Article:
Debutant Julian Savea gave Ireland the run-around all game long on his way to a stunning hat-trick (Image | Getty)

The first year of the new ‘traditional’ tour schedule has begun with disappointment for the big three teams from the British Isles. Ireland, Wales and England have gone one-nil down in three test series and, while it’s still possible for their summer to be rescued, there’s a lot of work to be done.

In fairness to Ireland, they were never expected to do more than put up a fight against world champions New Zealand. There was pre-match talk from within the Irish camp about going there to win, but the All Blacks are the best team in the world by a significant distance and they outclassed the tourists in a 42-10 victory.

Ireland showed competitiveness in flashes, with the first 15 minutes being a relatively even match. However, there was always a sense that they were playing out of their skins to maintain parity and that it couldn’t possibly be maintained for 80 minutes. Keith Earls and Sean O’Brien made good carries and debutant Simon Zebo showed up well, but as soon as Julian Savea walked over for his first try, the result was settled. The only question was going to be the margin of victory.

Even with three debutants and a curtailed preparation, New Zealand looked too good and they will be odds-on favourites to win this tour 3-0 and go on to blitz the Rugby Championship against Argentina, Australia and South Africa. Ireland will do well to get near them in the two remaining tests.

The second match of the weekend saw Wales looking for a first away victory in Australia in 43 years. With a nearly fully-fit squad of excellent, young and experienced players, and coming off the back of a Six Nations Grand Slam, Wales went into the match confident of turning an injury-hit Australian side over.

Try-scorer Will Genia was instrumental in Australia’s triumph over Wales on Saturday (Image | Reuters)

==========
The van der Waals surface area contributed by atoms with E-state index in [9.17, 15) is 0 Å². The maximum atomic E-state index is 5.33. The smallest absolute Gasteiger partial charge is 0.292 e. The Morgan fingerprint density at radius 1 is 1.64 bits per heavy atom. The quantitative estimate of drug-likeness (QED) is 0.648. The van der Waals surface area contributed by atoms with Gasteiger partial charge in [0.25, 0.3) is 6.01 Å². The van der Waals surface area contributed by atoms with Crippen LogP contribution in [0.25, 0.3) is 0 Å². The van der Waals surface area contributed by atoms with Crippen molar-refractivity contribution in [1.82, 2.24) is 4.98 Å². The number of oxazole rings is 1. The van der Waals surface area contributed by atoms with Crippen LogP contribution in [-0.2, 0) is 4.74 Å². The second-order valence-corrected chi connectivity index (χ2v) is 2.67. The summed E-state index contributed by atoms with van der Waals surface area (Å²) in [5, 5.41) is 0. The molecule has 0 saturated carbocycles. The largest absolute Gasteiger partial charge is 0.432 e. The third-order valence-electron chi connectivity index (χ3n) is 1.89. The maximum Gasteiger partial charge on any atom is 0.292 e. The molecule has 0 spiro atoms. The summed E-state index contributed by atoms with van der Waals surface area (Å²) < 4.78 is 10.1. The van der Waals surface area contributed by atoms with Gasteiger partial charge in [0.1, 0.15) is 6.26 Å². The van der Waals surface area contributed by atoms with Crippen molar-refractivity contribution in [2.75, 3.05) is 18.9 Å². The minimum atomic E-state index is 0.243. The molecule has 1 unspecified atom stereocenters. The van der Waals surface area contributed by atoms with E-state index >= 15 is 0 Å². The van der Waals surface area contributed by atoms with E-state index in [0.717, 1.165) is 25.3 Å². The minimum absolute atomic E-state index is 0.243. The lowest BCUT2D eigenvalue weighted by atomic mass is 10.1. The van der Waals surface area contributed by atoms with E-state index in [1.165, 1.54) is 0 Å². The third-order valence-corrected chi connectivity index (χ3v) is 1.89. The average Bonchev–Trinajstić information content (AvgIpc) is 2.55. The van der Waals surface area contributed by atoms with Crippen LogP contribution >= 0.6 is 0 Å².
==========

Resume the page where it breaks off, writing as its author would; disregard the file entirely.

A quick-fire penalty and try put gave Australia an early 10-0 lead that put a dent in Welsh hopes and Wales struggled to bring their attacking quality to bear in drizzly conditions. Immediately after the half-time break, Will Genia scored a superb individual try and Wales were 17-3 down and facing an Australian side on the rampage. A mid-match flurry brought Welsh fans hope of a come-back, but fifth-choice fly-half Berrick Barnes finished the game off by sending Pat McCabe over for the try that confirmed the victory.

Wales will be hugely disappointed with the result because they know that they could, and probably should, have won if they’d played to their full potential. The problem was, as always, belief. Apart from a short period in the second half, they never looked like they expected to win.

Australia, on the other hand, always looked confident and it was the difference between the teams. The tourists still have a great chance next week to break their losing streak against Tri-Nations teams, but next week will be tougher still. If Australia get another early lead, then will this Welsh team be able to believe or will they remember the first test and resign themselves to defeat?

South Africa versus England was the third match of the day and England will be furious that they did not get more from this game. The expected barrage of Springbok high balls arrived on schedule, but England played to their opponents’ gameplan by kicking poorly and gifting the South Africans territory from which to launch attacks. The first half was evenly competed, but the opening twenty minutes of the second half was played almost entirely in England territory with South African possession. The unrelenting pressure told and was rewarded by two tries to take the game away.

Toby Flood’s solid performance off the bench is one reason for England to be positive ahead of the second test (Image | Getty)

England have reasons to feel confident – they looked a far better team when they kept ball in hand and their offloading game was genuinely threatening to the South African defence. However, too much of the game was dominated by poor decision-making and very average kicking from the half-backs. Substitutes Lee Dickson, Toby Flood and Jonathan Joseph all impressed when they came on and coach Lancaster will need to make changes for the next test.

If the next test were in Durban, then the series would still be rescuable for England. This is far from a vintage Bok side and England are building, slowly but surely, into a team that can compete with the best. However, the next test is in Johannesburg. The altitude of 1750m above sea-level will always test touring teams and thinner air will mean Morne Steyn’s already steepling high-balls will go ever farther.

All three teams will be frustrated at failing to make a better showing on the first weekend. Redemption is available very quickly, but the advantage will be to the home teams and the teams from the British Isles will have to work very hard to avoid losing the series before the third test.

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